Also on Libya, Alessandra Vellucci, for the UN Information Service, recalled the statement by the UN Secretary-General where he welcomed the agreement reached in Geneva, on 8 October, by the 5+5 Libyan Joint Military Commission (JMC) on a comprehensive Action Plan for the gradual, balanced, and sequenced process of the withdrawal of mercenaries, foreign fighters and foreign forces from Libyan territory. The full statement is here.

World Food Day 2021 Commemorations

Patrick Jacqueson, for the Food and Agriculture Organization (FAO), said that each year, over 150 countries held events to mark World Food Day, the birthday of FAO, making it one of the most celebrated international days of the year. He said the theme of this year’s World Food Day was “Our actions are our future. Better production, better nutrition, a better environment and a better life”, calling for the transformation of agri-food systems to ensure that everyone, everywhere had access to enough, affordable, safe and nutritious food to lead active and healthy lives, leaving no one behind.

With an ever-growing population, expected to reach 10 billion by 2050, he said it was important to build long-term resilience and change how we produced and consumed food. We needed to strengthen the resilience of the world’s most vulnerable to economic adversity – for example, through in-kind or cash support programmes to lessen the impact of pandemic-style shocks or food price volatility. The more diverse an agricultural system, the greater its ability to adapt to climate change and other shocks, he added. Farmers - men and women in agriculture, fisheries and forestry - are our primary sources for nutritious foods. As guardians of the planet’s natural resources, their decisions lie at the roots of transforming agri-food systems. Innovative technologies and training, finance, incentives and social protection can help farmers to provide sustainable healthy diets locally and globally.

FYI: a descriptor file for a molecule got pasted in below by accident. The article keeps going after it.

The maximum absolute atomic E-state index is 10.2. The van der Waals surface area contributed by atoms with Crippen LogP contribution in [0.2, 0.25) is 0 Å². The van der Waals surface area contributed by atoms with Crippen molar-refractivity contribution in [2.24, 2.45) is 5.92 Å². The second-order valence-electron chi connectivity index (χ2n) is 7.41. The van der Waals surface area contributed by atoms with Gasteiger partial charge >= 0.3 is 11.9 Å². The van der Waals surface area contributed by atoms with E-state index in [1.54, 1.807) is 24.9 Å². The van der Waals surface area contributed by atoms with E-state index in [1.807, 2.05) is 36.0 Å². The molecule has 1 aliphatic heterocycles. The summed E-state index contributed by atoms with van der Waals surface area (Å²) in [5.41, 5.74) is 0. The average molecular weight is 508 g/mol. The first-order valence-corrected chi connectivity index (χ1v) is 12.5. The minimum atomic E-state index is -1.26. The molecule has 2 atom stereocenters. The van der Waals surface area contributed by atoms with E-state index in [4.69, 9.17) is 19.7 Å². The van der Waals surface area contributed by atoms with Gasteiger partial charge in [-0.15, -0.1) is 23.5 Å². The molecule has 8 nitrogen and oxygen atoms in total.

Mr Jacqueson said the World Food Day Global Ceremony would take place on Friday 15 October with global leaders, FAO special ambassadors, heads of the Rome-based UN agencies joining FAO Director-General QU Dongyu.

In Geneva, the FAO was organizing a series of activities on 15 and 16 October, including the World Food Day Cornavin Exhibition, organized in partnership with the Federal Office for Agriculture of Switzerland (FOAG), Partage Foundation (Geneva’s food bank) and Ville de Genève/ MA-Terre, at Geneva’s mail train station.

Thomson Phiri, for the World Food Programme (WFP), said the WFD2021 event, co-organized by WFP, UNHCR and FAO on Friday, 15 October, from 11 a.m. to 12 p.m. CET, would focus on the benefits on integrating forcibly displaced people into the local food systems, by providing great stability and resilience. This event will be followed by a distribution of lunch boxes to vulnerable people in Geneva, including refugees.

Alessandra Vellucci, for the UN information Service, recalled the message of the Secretary-General for World Food Day, in which he says that the COVID-19 pandemic had made a precarious global food situation worse. This World Food Day should highlight the need to change how we consume food and make healthier choices for ourselves and our planet. Now is the time to make transformation to achieve the Sustainable Development Goals (SDG) on the alleviation of hunger worldwide.